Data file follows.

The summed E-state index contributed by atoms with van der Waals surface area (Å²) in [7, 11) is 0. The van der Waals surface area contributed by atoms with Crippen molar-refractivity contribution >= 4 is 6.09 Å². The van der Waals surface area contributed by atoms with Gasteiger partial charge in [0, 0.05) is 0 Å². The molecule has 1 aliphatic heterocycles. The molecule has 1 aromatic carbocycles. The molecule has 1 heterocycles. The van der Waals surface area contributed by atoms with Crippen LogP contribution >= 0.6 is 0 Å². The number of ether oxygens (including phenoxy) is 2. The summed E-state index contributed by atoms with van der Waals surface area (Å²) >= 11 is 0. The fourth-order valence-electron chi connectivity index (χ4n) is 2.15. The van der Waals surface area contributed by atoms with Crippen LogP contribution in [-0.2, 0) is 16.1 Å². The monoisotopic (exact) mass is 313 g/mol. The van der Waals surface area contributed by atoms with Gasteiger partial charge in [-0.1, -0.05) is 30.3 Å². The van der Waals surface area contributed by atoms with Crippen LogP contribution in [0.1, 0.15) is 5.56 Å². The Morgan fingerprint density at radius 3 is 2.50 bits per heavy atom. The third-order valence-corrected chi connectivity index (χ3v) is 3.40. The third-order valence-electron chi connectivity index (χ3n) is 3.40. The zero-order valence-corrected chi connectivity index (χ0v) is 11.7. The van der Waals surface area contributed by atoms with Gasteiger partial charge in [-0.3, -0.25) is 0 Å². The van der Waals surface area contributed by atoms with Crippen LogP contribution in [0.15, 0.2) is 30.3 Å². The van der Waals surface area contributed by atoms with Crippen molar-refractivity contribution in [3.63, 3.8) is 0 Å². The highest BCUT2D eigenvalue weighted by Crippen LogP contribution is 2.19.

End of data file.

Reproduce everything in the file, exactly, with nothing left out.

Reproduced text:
The summed E-state index contributed by atoms with van der Waals surface area (Å²) in [7, 11) is 0. The van der Waals surface area contributed by atoms with Crippen molar-refractivity contribution >= 4 is 6.09 Å². The van der Waals surface area contributed by atoms with Gasteiger partial charge in [0, 0.05) is 0 Å². The molecule has 1 aliphatic heterocycles. The molecule has 1 aromatic carbocycles. The molecule has 1 heterocycles. The van der Waals surface area contributed by atoms with Crippen LogP contribution >= 0.6 is 0 Å². The number of ether oxygens (including phenoxy) is 2. The summed E-state index contributed by atoms with van der Waals surface area (Å²) >= 11 is 0. The fourth-order valence-electron chi connectivity index (χ4n) is 2.15. The van der Waals surface area contributed by atoms with Crippen LogP contribution in [-0.2, 0) is 16.1 Å². The monoisotopic (exact) mass is 313 g/mol. The van der Waals surface area contributed by atoms with Gasteiger partial charge in [-0.1, -0.05) is 30.3 Å². The van der Waals surface area contributed by atoms with Crippen LogP contribution in [0.1, 0.15) is 5.56 Å². The Morgan fingerprint density at radius 3 is 2.50 bits per heavy atom. The third-order valence-corrected chi connectivity index (χ3v) is 3.40. The third-order valence-electron chi connectivity index (χ3n) is 3.40. The zero-order valence-corrected chi connectivity index (χ0v) is 11.7. The van der Waals surface area contributed by atoms with Gasteiger partial charge in [-0.3, -0.25) is 0 Å². The van der Waals surface area contributed by atoms with Crippen LogP contribution in [0.15, 0.2) is 30.3 Å². The van der Waals surface area contributed by atoms with Crippen molar-refractivity contribution in [3.63, 3.8) is 0 Å². The highest BCUT2D eigenvalue weighted by Crippen LogP contribution is 2.19.